Shanghai Lockdown Could Be the Start of More Supply Chain Challenges
After two years of relatively successful pandemic policies in China, a record number of new COVID-19 cases has led to a major lockdown in the city of Shanghai, leading to compounding supply chain problems that could have a global impact.
With cases continuing to climb, disruptions and rising costs are extending out to the transportation industry. Trucking has slowed to a crawl, as drivers entering ports and factories must show negative COVID-19 test results from as recently as a day earlier. This has already led to a 30% drop in efficiency, causing many companies to divert cargo away from Shanghai.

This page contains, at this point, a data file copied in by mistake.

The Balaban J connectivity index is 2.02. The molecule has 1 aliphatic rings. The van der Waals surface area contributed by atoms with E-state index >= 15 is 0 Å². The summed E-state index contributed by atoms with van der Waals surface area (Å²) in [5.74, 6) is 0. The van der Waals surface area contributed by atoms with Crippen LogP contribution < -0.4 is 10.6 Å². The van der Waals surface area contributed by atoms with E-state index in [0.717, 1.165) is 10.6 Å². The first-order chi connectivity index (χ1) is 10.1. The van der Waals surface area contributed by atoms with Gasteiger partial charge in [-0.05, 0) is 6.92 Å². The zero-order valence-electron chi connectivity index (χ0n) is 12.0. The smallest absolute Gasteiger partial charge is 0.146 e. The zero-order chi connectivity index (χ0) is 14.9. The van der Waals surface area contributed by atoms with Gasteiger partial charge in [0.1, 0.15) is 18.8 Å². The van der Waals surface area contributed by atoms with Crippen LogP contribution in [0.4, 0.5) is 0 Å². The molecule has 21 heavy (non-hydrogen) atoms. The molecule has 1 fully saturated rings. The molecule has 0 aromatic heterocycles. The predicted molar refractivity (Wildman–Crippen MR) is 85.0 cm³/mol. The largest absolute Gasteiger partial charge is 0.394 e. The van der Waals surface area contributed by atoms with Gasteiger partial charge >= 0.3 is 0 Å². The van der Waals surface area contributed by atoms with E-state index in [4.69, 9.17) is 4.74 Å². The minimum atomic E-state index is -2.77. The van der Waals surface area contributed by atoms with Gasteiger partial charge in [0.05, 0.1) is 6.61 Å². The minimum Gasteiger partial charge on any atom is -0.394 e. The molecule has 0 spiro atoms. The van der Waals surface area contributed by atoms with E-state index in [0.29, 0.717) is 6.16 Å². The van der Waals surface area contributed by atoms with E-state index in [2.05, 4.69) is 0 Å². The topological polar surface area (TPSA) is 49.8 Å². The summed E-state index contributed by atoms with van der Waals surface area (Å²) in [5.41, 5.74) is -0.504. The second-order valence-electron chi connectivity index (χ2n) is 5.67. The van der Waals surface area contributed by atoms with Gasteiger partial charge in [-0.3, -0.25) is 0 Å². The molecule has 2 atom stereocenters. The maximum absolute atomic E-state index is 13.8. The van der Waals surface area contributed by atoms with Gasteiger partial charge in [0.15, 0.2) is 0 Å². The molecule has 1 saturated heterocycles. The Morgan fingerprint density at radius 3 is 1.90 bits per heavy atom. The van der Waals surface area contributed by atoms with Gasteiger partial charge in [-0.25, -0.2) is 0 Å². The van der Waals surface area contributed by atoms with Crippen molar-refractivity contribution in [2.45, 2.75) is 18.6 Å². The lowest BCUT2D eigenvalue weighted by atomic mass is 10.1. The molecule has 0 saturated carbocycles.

The ideal timeframe to bounce back – if officials can contain the outbreak and lift lockdowns – is the end of April. But even in this best-case scenario, the logistical backlog could take nearly a quarter of the year to address, and in the meantime commodity prices will rise and suppliers by another 4-5%.
But neighboring Kunshan is an example of what could happen if this current lockdown is just beginning – as a major automotive and electronics supplier, the city has also faced tight restrictions that prompted many factories to stop production.
Ultimately, organizations will have to develop supply chain strategies that incorporate ongoing disruptions and uncertainty.